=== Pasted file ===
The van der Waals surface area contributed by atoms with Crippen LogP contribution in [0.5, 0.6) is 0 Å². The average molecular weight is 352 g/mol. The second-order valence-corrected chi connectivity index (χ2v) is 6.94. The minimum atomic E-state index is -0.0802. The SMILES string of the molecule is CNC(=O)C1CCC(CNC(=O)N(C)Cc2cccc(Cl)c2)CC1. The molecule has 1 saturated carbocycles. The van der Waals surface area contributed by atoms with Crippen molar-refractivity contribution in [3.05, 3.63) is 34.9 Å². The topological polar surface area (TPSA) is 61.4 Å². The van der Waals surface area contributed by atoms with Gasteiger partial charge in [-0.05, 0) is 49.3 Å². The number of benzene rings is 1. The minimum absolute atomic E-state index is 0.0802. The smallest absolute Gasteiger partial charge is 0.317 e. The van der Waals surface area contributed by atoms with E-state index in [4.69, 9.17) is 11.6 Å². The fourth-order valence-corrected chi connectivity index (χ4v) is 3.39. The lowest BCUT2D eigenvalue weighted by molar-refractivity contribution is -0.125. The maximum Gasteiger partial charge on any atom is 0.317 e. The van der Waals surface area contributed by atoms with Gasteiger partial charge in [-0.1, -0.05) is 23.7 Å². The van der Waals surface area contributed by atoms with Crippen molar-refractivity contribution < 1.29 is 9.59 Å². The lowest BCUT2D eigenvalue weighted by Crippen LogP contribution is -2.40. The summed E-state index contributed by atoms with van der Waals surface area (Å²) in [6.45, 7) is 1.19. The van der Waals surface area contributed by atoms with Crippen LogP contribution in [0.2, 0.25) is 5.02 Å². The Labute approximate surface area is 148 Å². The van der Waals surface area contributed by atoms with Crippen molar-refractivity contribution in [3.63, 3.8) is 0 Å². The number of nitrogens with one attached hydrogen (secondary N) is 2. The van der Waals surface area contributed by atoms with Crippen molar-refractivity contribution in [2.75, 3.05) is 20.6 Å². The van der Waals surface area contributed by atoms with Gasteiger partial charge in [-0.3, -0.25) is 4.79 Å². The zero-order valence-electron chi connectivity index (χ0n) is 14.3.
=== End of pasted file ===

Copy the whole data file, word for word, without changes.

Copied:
The van der Waals surface area contributed by atoms with Crippen LogP contribution in [0.5, 0.6) is 0 Å². The average molecular weight is 352 g/mol. The second-order valence-corrected chi connectivity index (χ2v) is 6.94. The minimum atomic E-state index is -0.0802. The SMILES string of the molecule is CNC(=O)C1CCC(CNC(=O)N(C)Cc2cccc(Cl)c2)CC1. The molecule has 1 saturated carbocycles. The van der Waals surface area contributed by atoms with Crippen molar-refractivity contribution in [3.05, 3.63) is 34.9 Å². The topological polar surface area (TPSA) is 61.4 Å². The van der Waals surface area contributed by atoms with Gasteiger partial charge in [-0.05, 0) is 49.3 Å². The number of benzene rings is 1. The minimum absolute atomic E-state index is 0.0802. The smallest absolute Gasteiger partial charge is 0.317 e. The van der Waals surface area contributed by atoms with E-state index in [4.69, 9.17) is 11.6 Å². The fourth-order valence-corrected chi connectivity index (χ4v) is 3.39. The lowest BCUT2D eigenvalue weighted by molar-refractivity contribution is -0.125. The maximum Gasteiger partial charge on any atom is 0.317 e. The van der Waals surface area contributed by atoms with Gasteiger partial charge in [-0.1, -0.05) is 23.7 Å². The van der Waals surface area contributed by atoms with Crippen molar-refractivity contribution < 1.29 is 9.59 Å². The lowest BCUT2D eigenvalue weighted by Crippen LogP contribution is -2.40. The summed E-state index contributed by atoms with van der Waals surface area (Å²) in [6.45, 7) is 1.19. The van der Waals surface area contributed by atoms with Crippen LogP contribution in [0.2, 0.25) is 5.02 Å². The Labute approximate surface area is 148 Å². The van der Waals surface area contributed by atoms with Crippen molar-refractivity contribution in [3.63, 3.8) is 0 Å². The number of nitrogens with one attached hydrogen (secondary N) is 2. The van der Waals surface area contributed by atoms with Crippen molar-refractivity contribution in [2.75, 3.05) is 20.6 Å². The van der Waals surface area contributed by atoms with Gasteiger partial charge in [-0.3, -0.25) is 4.79 Å². The zero-order valence-electron chi connectivity index (χ0n) is 14.3.